The impact of Keju is still felt today, not only in the form and practice of Gao Kao and the civil service exam but also because Keju incubated values and work ethics. Today, Chinese minds still bear its imprint. For one, Keju elevated the value of education and we see this effect today. A 2020 study shows that, for every doubling of successful Keju candidates per 10,000 of the population in the Ming-Qing period, there was a 6.9 per cent increase in years of schooling in 2010. The Keju exams loom as part of China’s human capital formation today, but they also cultivated and imposed the values of deference to authority and collectivism that the Chinese Communist Party has reaped richly for its rule and legitimacy…

An ultimate autocracy is one that reigns without society. Society shackles the state in many ways. One is ex ante: it checks and balances the actions of the state. The other is ex post. A strong society provides an outside option to those inside the state. Sometimes, this is derisively described as ‘a revolving door’, but it may also have the positive function of checking the power of the state. State functionaries can object to state actions by voting with their feet, as many US civil servants did during the Donald Trump administration, and thereby drain the state of the valuable human capital it needs to function and operate. A strong society raises the opportunity costs for the state to recruit human capital but such a receptor function of society has never existed at scale in imperial China nor today, thanks – in large part, I would argue – to Keju.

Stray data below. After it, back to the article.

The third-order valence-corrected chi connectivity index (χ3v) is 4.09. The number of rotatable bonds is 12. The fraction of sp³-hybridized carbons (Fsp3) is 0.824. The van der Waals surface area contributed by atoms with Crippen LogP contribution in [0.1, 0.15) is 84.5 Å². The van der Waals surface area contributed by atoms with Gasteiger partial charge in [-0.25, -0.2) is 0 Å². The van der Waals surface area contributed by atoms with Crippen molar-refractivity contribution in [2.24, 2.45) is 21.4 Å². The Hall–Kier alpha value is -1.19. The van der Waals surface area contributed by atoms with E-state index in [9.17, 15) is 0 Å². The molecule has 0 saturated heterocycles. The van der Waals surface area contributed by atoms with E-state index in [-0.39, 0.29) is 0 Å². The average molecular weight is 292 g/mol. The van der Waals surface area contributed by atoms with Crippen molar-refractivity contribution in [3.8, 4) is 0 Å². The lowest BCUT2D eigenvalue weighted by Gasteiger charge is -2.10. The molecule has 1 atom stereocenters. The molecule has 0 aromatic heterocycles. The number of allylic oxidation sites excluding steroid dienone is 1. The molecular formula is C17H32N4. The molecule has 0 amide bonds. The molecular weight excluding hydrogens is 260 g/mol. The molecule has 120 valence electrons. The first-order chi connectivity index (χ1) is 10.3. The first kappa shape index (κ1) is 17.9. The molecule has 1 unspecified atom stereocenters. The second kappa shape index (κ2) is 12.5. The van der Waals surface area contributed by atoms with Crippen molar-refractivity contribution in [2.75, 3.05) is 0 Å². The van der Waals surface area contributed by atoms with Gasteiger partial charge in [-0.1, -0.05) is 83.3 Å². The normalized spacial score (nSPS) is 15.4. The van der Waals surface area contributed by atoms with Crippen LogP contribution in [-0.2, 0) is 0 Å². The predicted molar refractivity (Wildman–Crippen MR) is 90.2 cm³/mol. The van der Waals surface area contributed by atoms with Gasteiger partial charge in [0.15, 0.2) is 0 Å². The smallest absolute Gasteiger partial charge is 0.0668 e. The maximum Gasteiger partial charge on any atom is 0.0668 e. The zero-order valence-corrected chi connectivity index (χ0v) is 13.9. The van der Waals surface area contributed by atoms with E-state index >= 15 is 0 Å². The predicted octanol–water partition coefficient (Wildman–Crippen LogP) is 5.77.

Keju was so precocious that it pre-empted and displaced an emergent society. Meritocracy empowered the Chinese state at a time when society was still at an embryonic stage. Massive resources and administrative manpower were poured into Keju such that it completely eclipsed all other channels of upward mobility that could have emerged. In that sense, the celebration by many of Keju’s meritocracy misses the bigger picture of Chinese history. It is a view of a tree rather than of a forest…

…Its impressive bureaucratic mobility demolished all other mobility channels and possibilities. Keju was an anti-mobility mobility channel. It packed all the upward mobility within one channel – that of the state. Society was crowded out, and over time, due to its deficient access to quality human capital, it atrophied. This is the root of the power of Chinese autocracy and, I would argue, it is a historical development that is unique to China and explains the awesome power of Chinese autocracy…